Hm, this just occurred to me while answering another question:

If I write the Hamiltonian for a harmonic oscillator as $$H = \frac{p^2}{2m} + \frac{1}{2} m \omega^2 x^2$$ then wouldn't one set of possible basis states be the set of $\delta$-functions $\psi_x = \delta(x)$, and that indicates that the size of my Hilbert space is that of $\mathbb{R}$.

On the other hand, we all know that we can diagonalize $H$ by going to the occupation number states, so the Hilbert space would be $|n\rangle, n \in \mathbb{N}_0$, so now the size of my Hilbert space is that of $\mathbb{N}$ instead.

Clearly they can't both be right, so where is the flaw in my logic?

  • 5
    Isn't this basically the same question as whether a periodic function has a countable or uncountable number of degrees of freedom, since it can be defined by specifying $f(x)$ for each of the uncountably many $x$, or by specifying the countably many Fourier coefficients? – tparker Jan 12 '17 at 23:13
up vote 23 down vote accepted

This question was first posed to me by a friend of mine; for the subtleties involved, I love this question. :-)

The "flaw" is that you're not counting the dimension carefully. As other answers have pointed out, $\delta$-functions are not valid $\mathcal{L}^2(\mathbb{R})$ functions, so we need to define a kosher function which gives the $\delta$-function as a limiting case. This is essentially done by considering a UV regulator for your wavefunctions in space. Let's solve the simpler "particle in a box" problem, on a lattice. The answer for the harmonic oscillator will conceptually be the same. Also note that solving the problem on a lattice of size $a$ is akin to considering rectangular functions of width $a$ and unit area, as regulated versions of $\delta$-functions.

The UV-cutoff (smallest position resolution) becomes the maximum momentum possible for the particle's wavefunction and the IR-cutoff (roughly max width of wavefunction which will correspond to the size of the box) gives the minimum momentum quantum and hence the difference between levels. Now you can see that the number of states (finite) is the same in position basis and momentum basis. The subtlety is when you take the limit of small lattice spacing. Then the max momentum goes to "infinity" while the position resolution goes to zero -- but the position basis states are still countable!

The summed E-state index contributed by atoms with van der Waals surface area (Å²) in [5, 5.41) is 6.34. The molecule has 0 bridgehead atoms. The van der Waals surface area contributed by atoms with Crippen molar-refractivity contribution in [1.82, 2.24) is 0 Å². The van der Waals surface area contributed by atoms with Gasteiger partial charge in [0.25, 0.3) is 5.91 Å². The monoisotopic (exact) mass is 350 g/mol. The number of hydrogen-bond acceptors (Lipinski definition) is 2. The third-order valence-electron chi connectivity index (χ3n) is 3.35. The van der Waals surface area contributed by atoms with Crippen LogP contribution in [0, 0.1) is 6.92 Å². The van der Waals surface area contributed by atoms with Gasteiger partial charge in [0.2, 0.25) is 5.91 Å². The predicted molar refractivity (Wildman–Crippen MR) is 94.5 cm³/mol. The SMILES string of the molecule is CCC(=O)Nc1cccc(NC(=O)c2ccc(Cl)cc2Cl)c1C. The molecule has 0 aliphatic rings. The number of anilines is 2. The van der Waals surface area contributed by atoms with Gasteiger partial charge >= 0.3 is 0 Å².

In the harmonic oscillator case, the spread of the ground state (maximum spread) should correspond to the momentum quantum i.e. the lattice size in momentum space.

The physical intuition

When we consider the set of possible wavefunctions, we need them to be reasonably behaved i.e. only a countable number of discontinuities. In effect, such functions have only a countable number of degrees of freedom (unlike functions which can be very badly behaved). IIRC, this is one of the necessary conditions for a function to be fourier transformable.

ADDENDUM: See @tparker's answer for a nice explanation with a slightly more rigorous treatment justifying why wavefunctions have only countable degrees of freedom.

  1. The Hilbert space ${\cal H}$ of the one-dimensional harmonic oscillator in the position representation is the set $L^2(\mathbb{R})={\cal L}^2(\mathbb{R})/{\cal N}$ (of equivalence classes) of square integrable functions $\psi:\mathbb{R}\to\mathbb{C}$ on the real line. The equivalence relation is modulo measurable functions that vanish a.e.

  2. The Dirac delta distribution $\delta(x-x_{0})$ is not a function. It is a distribution. In particular, it is not square integrable, cf. this Phys.SE post.

  3. One may prove that all infinite-dimensional separable complex Hilbert spaces are isomorphic to the set $${\ell}^{2}(\mathbb{N})~:=~\left\{(x_n)_{n\in\mathbb{N}}\mid\sum_{n\in\mathbb{N}} |x_n|^2 <\infty\right\}$$ of square integrable complex sequences.

  • I was going to ask the same question as the OP till I found this and your answer. I still have one question though: what do physicists then mean when they talk about the $|x\rangle$ basis? Whatever it is, if these ket vectors are distinguishable then there must be uncountably many? – Alex Zeffertt Aug 21 '17 at 8:45